How do you quantify hope? I’ve been asking myself this question recently in my role leading the Open Society Campaign for Black Male Achievement. The question increasingly presses on my heart and mind during this current moment of intensified focus on the disparities facing black men and boys in America, particularly with the increased demand for evidenced-based outcomes and for lifting up what truly works.
I come in contact with leaders, young and old, every day working hard to fuel the field of black male achievement, who give me hope that lasting change is possible. This week, the Foundation Center and their BMAfunders team published a report that should provide the nation with a recipe for quantifying hope for black men and boys.
Building a Beloved Community: Strengthening the Field of Black Male Achievement is a timely resource in light of a growing chorus of national initiatives focused on improving the life outcomes of black males. Based on interviews with 50 leaders in the social, academic, government, and business sectors, Building a Beloved Community maps the landscape of work in black male achievement and offers recommendations for what it will take to strengthen the field moving forward.
The report attempts to answer the question posed in the title of its 2012 companion report, Where Do We Go From Here? Philanthropic Support for Black Men and Boys. It declares that we need to go where Dr. Martin Luther King, Jr. described a generation ago as the Beloved Community—a nation fulfilling the pledge of its founding promise of “justice for all.”
About the Beloved Community, King said “we are tied together in the single garment of destiny, caught in an inescapable network of mutuality.” This notion is linked to scholar and civil rights activist Lani Guinier’s premise that black men and boys are America’s “canaries in the mine”—that the inequities they face are inextricably connected to all citizens. In fact, it was Guinier’s premise that helped convince the Open Society U.S. Programs board of directors to launch the Campaign for Black Male Achievement in 2008. Since then, we have worked with countless partners to help catalyze the emerging leaders and organizations that are depicted in the Building a Beloved Community report.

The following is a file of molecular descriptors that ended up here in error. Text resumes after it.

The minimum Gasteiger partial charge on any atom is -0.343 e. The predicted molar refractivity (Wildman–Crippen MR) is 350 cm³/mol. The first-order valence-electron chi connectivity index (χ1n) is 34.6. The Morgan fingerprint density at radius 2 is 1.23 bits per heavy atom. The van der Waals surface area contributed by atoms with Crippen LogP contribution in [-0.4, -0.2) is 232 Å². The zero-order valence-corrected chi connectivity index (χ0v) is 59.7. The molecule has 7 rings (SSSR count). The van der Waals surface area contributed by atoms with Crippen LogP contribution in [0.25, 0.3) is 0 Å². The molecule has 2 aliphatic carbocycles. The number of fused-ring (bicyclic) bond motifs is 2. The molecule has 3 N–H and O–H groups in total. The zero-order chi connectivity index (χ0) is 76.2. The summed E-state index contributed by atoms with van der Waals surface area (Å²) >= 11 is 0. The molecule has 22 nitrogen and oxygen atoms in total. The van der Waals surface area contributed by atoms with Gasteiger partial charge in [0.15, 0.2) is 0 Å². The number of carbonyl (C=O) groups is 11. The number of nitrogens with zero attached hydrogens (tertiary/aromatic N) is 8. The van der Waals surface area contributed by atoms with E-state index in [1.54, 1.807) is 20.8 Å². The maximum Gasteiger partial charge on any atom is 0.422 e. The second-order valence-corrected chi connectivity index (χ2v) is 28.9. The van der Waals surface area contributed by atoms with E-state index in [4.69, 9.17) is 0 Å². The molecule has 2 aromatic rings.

We at the campaign are thrilled to have the Foundation Center as one of our core research partners over the years. Seema Shah and Grace Sato have leaned into this mission to produce groundbreaking reports like Building a Beloved Community and launch BMAfunders.org, the central repository for all things black male achievement.
With the recent announcement of the White House’s My Brother’s Keeper Initiative, increased philanthropic engagement through the Executives’ Alliance to Expand Opportunities for Boys and Men of Color, and a groundswell of attention to this issue, there is an opportunity for change that must be pursued with a sense of urgency.
But as Darren Walker, CEO of the Ford Foundation, notes in the report, what is needed to effectively respond to this moment is “bold, courageous leadership.” And I believe that is one way to quantify hope for the field of black male achievement: supporting the many bold, courageous leaders across sectors who are working to improve the life outcomes for black men and boys. Building a Beloved Community provides us with glimpses of many such leaders.
While this report has generated a good deal of activity in just the first days of its release, the overriding message woven through it is that we must not confuse activity with progress. We have an opportunity to maximize this opportunity into lasting change.
Geoff Canada, CEO of the Harlem Children’s Zone and one of the Open Society board members who helped launch the Campaign for Black Male Achievement, reminds us in the report’s afterword that "the barriers to success that black men face have been in plain sight for decades, so it is particularly heartening to see a movement taking shape that is specifically crafted to address these challenges and change the odds for one of the most disenfranchised populations in America. We are moving in the right direction, but we need to keep in mind that our commitment must be for the long haul." Canada’s words remind us that when it comes to the field of black male achievement, we are the leaders that we’ve been waiting for.
How do you quantify hope for black men and boys? Share your thoughts below.